So, I'm struggling a bit with making this design decision. And I thought I would post my embarrassment here so that it can haunt me forever on the internet even after I've mastered the electronics of this. Right now I'm between the choice of switching to a digital mux chip that supports interrupts (as graciously suggested above) or using the analog mux board that I have and try to make the reads to it more frequent. After a lot of reading on different sites I'm beginning to think that what I really need to do is condition the output of the piezo sensors to accomodate the analog mux a little better. I found some great resources about this at the following links:http://leucos.lstilde.org/wp/2009/06/pi ... ditioning/http://www.ti.com/lit/an/sloa033a/sloa033a.pdf
I'm sad to say that I don't have a scope to measure what is really going on with the piezo inputs. (And frankly reading the detail in these links really shocked me considering how simply put the demo code and explanation are on the arduino.cc site.) What I can say is this... my existing code can read one sensor (and do a lot of other stuff) every 80ms. A fully stripped down script can read the piezo around every 20ms.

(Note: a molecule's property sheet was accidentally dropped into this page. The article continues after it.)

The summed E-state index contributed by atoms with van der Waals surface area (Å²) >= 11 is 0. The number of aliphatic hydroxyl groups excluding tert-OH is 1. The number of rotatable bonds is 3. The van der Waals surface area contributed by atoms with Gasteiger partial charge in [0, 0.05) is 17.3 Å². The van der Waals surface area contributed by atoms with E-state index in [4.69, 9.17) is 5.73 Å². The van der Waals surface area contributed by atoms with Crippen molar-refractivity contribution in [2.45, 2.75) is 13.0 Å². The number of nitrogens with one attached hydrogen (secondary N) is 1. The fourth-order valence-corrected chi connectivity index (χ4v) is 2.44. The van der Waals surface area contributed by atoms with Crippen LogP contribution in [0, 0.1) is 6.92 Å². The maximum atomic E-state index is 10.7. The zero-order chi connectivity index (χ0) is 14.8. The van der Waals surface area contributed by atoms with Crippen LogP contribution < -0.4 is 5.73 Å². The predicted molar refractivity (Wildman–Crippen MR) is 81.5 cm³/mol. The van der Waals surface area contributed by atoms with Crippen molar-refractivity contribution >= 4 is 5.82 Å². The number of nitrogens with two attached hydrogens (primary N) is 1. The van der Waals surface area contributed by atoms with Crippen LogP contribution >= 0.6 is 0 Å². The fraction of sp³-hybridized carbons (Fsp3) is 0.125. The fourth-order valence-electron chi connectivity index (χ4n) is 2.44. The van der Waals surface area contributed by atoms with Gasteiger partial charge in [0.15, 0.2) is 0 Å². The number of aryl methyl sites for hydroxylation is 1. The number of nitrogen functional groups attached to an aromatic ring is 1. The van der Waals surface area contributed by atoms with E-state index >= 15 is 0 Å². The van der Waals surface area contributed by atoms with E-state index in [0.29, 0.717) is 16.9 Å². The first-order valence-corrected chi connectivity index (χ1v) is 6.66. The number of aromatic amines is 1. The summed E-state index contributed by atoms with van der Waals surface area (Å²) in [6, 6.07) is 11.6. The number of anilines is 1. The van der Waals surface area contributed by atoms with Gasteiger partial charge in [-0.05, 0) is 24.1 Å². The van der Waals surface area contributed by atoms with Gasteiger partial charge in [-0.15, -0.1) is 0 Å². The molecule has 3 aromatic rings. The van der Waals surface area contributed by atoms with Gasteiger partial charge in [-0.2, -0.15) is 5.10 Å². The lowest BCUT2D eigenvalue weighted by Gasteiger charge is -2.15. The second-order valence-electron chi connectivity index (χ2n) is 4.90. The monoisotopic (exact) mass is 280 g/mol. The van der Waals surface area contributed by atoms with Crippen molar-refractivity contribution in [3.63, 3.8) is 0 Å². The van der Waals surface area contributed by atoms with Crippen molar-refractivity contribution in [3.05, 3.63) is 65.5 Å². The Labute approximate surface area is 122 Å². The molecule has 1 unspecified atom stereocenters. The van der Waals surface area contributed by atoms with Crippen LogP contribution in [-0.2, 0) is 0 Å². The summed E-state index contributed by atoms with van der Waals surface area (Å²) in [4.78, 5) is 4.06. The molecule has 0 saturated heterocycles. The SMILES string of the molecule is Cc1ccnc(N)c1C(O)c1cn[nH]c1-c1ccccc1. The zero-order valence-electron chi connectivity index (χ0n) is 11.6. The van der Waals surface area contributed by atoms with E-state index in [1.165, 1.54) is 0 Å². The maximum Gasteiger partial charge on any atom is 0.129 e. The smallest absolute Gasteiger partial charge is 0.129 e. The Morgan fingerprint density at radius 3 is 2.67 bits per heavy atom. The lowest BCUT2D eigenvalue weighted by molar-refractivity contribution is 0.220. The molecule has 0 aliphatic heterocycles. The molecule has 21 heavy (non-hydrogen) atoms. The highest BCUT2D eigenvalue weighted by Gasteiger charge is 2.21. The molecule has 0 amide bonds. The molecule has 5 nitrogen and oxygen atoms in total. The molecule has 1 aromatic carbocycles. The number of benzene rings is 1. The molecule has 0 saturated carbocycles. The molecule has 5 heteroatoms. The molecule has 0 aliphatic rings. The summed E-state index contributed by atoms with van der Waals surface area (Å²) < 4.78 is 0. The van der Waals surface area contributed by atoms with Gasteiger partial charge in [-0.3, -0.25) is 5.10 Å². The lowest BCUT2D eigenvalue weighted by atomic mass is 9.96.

But even at 20ms polls on the target I'm only getting a reading from the piezo on one of the polls when there's a hit. That is to say that the piezo probably excites and settles within around 30ms. That leaves lots of time for my full script to miss lots of hits. That's with 20mm raw piezos (no casing) and a 1m resistor between the leads.
Now I think I made a rookie mistake connecting these sensors as well. Each sensor has been wired to the end of a 10' length of CAT 5 cable (one pair) with the resistor at the far end from the piezo (i.e. piezo... cable... resistor... arduino port) I'm guessing that's probably not right. I'll bet the resistor need to be close to the piezo, right? Is cable capacitance attenuating my signal a little? (Can CC really have that much of an affect at the voltages these things put out... although I know it is a very small current.)
I'm hoping that I can adjust the piezo signal to be less spikey and last longer so that I have a better chance of sensing it. I gather that a capacitor across the positive and negative leads would help adjust this... although it will attenuate the signal a bit. Or... some of the schematics I've seen show a capacitor in-line on the positive lead. Would this be better?
The scope traces on the first link above show a large negative current spike on the signal. What does the arduino ADC do with negative current? Does it just ignore it? Should I be concerned with filtering it? I assume I could put a diode across the piezo leads to handle that right? Does anyone have any hints about how to go about sizing these components? Or am I just way off?